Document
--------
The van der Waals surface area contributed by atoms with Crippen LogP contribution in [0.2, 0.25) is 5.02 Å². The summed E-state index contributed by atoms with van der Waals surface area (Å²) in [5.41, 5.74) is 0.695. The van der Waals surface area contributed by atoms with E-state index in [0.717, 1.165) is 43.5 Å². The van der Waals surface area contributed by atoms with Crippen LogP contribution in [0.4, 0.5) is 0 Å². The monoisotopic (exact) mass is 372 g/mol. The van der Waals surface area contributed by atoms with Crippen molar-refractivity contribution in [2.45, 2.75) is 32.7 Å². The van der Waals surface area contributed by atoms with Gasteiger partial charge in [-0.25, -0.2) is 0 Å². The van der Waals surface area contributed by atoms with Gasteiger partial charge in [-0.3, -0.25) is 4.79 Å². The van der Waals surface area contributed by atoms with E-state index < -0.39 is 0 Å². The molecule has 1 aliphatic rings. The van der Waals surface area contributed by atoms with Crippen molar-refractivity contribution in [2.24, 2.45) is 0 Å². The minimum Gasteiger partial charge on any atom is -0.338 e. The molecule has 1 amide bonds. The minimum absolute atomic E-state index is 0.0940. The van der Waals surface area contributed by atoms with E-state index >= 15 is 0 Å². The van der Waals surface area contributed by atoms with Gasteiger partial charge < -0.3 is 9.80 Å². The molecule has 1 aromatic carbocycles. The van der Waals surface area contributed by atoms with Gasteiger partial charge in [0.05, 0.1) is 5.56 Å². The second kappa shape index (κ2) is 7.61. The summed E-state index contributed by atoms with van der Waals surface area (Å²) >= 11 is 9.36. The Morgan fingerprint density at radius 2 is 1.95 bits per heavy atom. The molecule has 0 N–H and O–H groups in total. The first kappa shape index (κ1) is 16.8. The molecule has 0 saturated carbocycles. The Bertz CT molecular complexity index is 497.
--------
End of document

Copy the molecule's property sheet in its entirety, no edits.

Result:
The van der Waals surface area contributed by atoms with Crippen LogP contribution in [0.2, 0.25) is 5.02 Å². The summed E-state index contributed by atoms with van der Waals surface area (Å²) in [5.41, 5.74) is 0.695. The van der Waals surface area contributed by atoms with E-state index in [0.717, 1.165) is 43.5 Å². The van der Waals surface area contributed by atoms with Crippen LogP contribution in [0.4, 0.5) is 0 Å². The monoisotopic (exact) mass is 372 g/mol. The van der Waals surface area contributed by atoms with Crippen molar-refractivity contribution in [2.45, 2.75) is 32.7 Å². The van der Waals surface area contributed by atoms with Gasteiger partial charge in [-0.25, -0.2) is 0 Å². The van der Waals surface area contributed by atoms with Gasteiger partial charge in [-0.3, -0.25) is 4.79 Å². The van der Waals surface area contributed by atoms with E-state index < -0.39 is 0 Å². The molecule has 1 aliphatic rings. The van der Waals surface area contributed by atoms with Crippen molar-refractivity contribution in [2.24, 2.45) is 0 Å². The minimum Gasteiger partial charge on any atom is -0.338 e. The molecule has 1 amide bonds. The minimum absolute atomic E-state index is 0.0940. The van der Waals surface area contributed by atoms with E-state index >= 15 is 0 Å². The van der Waals surface area contributed by atoms with Gasteiger partial charge < -0.3 is 9.80 Å². The molecule has 1 aromatic carbocycles. The van der Waals surface area contributed by atoms with Gasteiger partial charge in [0.05, 0.1) is 5.56 Å². The second kappa shape index (κ2) is 7.61. The summed E-state index contributed by atoms with van der Waals surface area (Å²) >= 11 is 9.36. The Morgan fingerprint density at radius 2 is 1.95 bits per heavy atom. The molecule has 0 N–H and O–H groups in total. The first kappa shape index (κ1) is 16.8. The molecule has 0 saturated carbocycles. The Bertz CT molecular complexity index is 497.